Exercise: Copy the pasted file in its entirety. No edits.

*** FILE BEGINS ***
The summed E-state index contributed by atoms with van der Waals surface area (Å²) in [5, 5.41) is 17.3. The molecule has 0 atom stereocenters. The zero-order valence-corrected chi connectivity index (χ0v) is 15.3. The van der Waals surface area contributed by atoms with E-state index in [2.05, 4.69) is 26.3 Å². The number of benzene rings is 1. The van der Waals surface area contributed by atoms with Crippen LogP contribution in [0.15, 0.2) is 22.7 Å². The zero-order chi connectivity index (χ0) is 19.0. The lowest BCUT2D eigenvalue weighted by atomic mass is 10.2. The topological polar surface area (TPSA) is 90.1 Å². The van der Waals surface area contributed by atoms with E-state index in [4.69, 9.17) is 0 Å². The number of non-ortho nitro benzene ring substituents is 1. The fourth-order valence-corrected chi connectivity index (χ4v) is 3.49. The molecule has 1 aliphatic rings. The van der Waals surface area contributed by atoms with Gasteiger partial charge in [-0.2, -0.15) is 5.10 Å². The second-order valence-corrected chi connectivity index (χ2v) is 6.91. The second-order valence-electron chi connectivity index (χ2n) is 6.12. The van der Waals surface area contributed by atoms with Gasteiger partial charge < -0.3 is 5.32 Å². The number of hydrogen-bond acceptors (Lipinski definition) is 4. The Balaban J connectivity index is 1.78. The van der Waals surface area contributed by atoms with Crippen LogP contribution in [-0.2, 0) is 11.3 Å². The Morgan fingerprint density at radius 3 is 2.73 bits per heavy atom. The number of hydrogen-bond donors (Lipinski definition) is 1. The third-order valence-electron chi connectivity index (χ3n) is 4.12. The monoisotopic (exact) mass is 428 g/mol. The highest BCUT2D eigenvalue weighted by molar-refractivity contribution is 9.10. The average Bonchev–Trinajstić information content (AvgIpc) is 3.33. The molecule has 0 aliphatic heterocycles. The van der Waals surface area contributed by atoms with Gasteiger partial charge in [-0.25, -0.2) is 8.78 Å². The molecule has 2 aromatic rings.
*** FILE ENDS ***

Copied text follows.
The summed E-state index contributed by atoms with van der Waals surface area (Å²) in [5, 5.41) is 17.3. The molecule has 0 atom stereocenters. The zero-order valence-corrected chi connectivity index (χ0v) is 15.3. The van der Waals surface area contributed by atoms with E-state index in [2.05, 4.69) is 26.3 Å². The number of benzene rings is 1. The van der Waals surface area contributed by atoms with Crippen LogP contribution in [0.15, 0.2) is 22.7 Å². The zero-order chi connectivity index (χ0) is 19.0. The lowest BCUT2D eigenvalue weighted by atomic mass is 10.2. The topological polar surface area (TPSA) is 90.1 Å². The van der Waals surface area contributed by atoms with E-state index in [4.69, 9.17) is 0 Å². The number of non-ortho nitro benzene ring substituents is 1. The fourth-order valence-corrected chi connectivity index (χ4v) is 3.49. The molecule has 1 aliphatic rings. The van der Waals surface area contributed by atoms with Gasteiger partial charge in [-0.2, -0.15) is 5.10 Å². The second-order valence-corrected chi connectivity index (χ2v) is 6.91. The second-order valence-electron chi connectivity index (χ2n) is 6.12. The van der Waals surface area contributed by atoms with Gasteiger partial charge < -0.3 is 5.32 Å². The number of hydrogen-bond acceptors (Lipinski definition) is 4. The Balaban J connectivity index is 1.78. The van der Waals surface area contributed by atoms with Crippen LogP contribution in [-0.2, 0) is 11.3 Å². The Morgan fingerprint density at radius 3 is 2.73 bits per heavy atom. The number of hydrogen-bond donors (Lipinski definition) is 1. The third-order valence-electron chi connectivity index (χ3n) is 4.12. The monoisotopic (exact) mass is 428 g/mol. The highest BCUT2D eigenvalue weighted by molar-refractivity contribution is 9.10. The average Bonchev–Trinajstić information content (AvgIpc) is 3.33. The molecule has 0 aliphatic heterocycles. The van der Waals surface area contributed by atoms with Gasteiger partial charge in [-0.25, -0.2) is 8.78 Å². The molecule has 2 aromatic rings.